It was while doing this that I had the realisation – this process is exactly the same as taking impulse responses of rooms, I was just collecting acoustic data. But when taking an IR of a room, you are collecting data about how the room behaves acoustically, and these recordings contain data about the resonance properties of the material. The broadband noise used in recording an IR in a room, such as a balloon burst, is comparable to the impulse created when striking an object. They are both a burst of broadband noise followed by their effect on something – in the case of the room it is the reverberant characteristics, with a material it is the resonant properties.

Here’s an example of these sort of sounds used as IRs in a convolution reverb, you will hear a dry vocal sample, then the sound of the impact recorded with the contact transducer, then the vocal sample through the convolution reverb with the impact loaded as an IR. You can hear how the original sound is filtered through the resonance properties of the material:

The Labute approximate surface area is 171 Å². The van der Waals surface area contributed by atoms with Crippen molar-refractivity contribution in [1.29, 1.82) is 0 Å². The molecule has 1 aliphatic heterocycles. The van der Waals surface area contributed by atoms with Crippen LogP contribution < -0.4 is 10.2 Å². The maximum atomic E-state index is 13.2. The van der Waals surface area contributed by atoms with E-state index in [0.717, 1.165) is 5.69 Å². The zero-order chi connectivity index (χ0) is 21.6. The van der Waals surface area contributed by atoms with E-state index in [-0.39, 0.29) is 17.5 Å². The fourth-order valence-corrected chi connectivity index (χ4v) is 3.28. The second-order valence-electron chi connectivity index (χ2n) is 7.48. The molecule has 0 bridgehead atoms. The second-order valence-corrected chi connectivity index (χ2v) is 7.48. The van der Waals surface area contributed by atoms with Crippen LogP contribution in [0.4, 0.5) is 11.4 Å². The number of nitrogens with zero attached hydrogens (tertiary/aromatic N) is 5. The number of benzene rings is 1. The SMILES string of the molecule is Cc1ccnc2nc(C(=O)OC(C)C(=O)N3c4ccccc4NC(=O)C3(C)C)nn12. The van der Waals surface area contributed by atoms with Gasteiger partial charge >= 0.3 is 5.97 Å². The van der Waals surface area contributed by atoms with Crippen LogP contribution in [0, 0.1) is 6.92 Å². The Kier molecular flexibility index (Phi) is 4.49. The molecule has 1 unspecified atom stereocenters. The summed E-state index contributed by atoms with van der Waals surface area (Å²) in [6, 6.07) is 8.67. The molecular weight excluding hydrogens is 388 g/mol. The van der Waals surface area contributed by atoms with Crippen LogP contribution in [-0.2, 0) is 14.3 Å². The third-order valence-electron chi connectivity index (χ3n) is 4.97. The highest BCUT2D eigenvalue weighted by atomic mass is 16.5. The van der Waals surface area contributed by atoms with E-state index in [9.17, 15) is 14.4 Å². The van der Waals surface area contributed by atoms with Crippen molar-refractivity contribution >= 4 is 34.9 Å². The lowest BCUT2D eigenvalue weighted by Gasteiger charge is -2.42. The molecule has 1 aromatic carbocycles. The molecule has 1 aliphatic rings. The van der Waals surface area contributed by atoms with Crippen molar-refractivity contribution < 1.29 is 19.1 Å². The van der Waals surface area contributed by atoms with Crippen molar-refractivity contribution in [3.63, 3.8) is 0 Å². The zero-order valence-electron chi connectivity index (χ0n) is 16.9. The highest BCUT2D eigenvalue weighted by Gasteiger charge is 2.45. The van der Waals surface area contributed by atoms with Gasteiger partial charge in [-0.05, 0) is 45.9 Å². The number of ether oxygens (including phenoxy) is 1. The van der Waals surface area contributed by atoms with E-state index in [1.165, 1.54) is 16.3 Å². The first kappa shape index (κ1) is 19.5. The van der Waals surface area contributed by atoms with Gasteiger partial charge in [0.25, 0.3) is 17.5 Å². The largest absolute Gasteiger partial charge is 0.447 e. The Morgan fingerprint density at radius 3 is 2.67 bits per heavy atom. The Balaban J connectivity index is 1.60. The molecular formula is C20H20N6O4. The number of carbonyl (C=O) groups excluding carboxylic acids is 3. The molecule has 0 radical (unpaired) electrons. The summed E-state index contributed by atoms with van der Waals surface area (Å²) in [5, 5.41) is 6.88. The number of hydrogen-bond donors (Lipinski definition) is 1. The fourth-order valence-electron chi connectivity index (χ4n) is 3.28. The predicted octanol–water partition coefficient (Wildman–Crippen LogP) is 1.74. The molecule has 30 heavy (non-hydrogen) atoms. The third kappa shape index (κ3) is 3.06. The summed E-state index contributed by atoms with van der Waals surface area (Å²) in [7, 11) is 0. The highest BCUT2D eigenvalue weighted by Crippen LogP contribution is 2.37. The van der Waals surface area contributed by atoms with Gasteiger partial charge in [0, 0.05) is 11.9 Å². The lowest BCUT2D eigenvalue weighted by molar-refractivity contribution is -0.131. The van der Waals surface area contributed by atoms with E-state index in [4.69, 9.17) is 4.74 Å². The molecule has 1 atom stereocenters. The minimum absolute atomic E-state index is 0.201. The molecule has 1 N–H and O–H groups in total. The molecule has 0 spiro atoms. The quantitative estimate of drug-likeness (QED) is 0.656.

It’s interesting to note how sounds with a long decay still create a sound with a reverb-like quality to it, but sounds with less decay create more of a filtering effect. 

Around this time two other things caught my attention. Firstly, Alex Harker and Pierre Alexandre Tremblay, both from Huddersfield University, released the HISS Tools - a collection of Max objects designed for pretty much any convolution operation you can think of (and a few more besides!). If you’ve used the Max for Live convolution reverb before, they are at the heart of it. For sound designers these are an amazing addition to Max, as they allow anyone to integrate convolution reverb into any patch quickly and easily. Huge thanks to them for making these objects publicly available.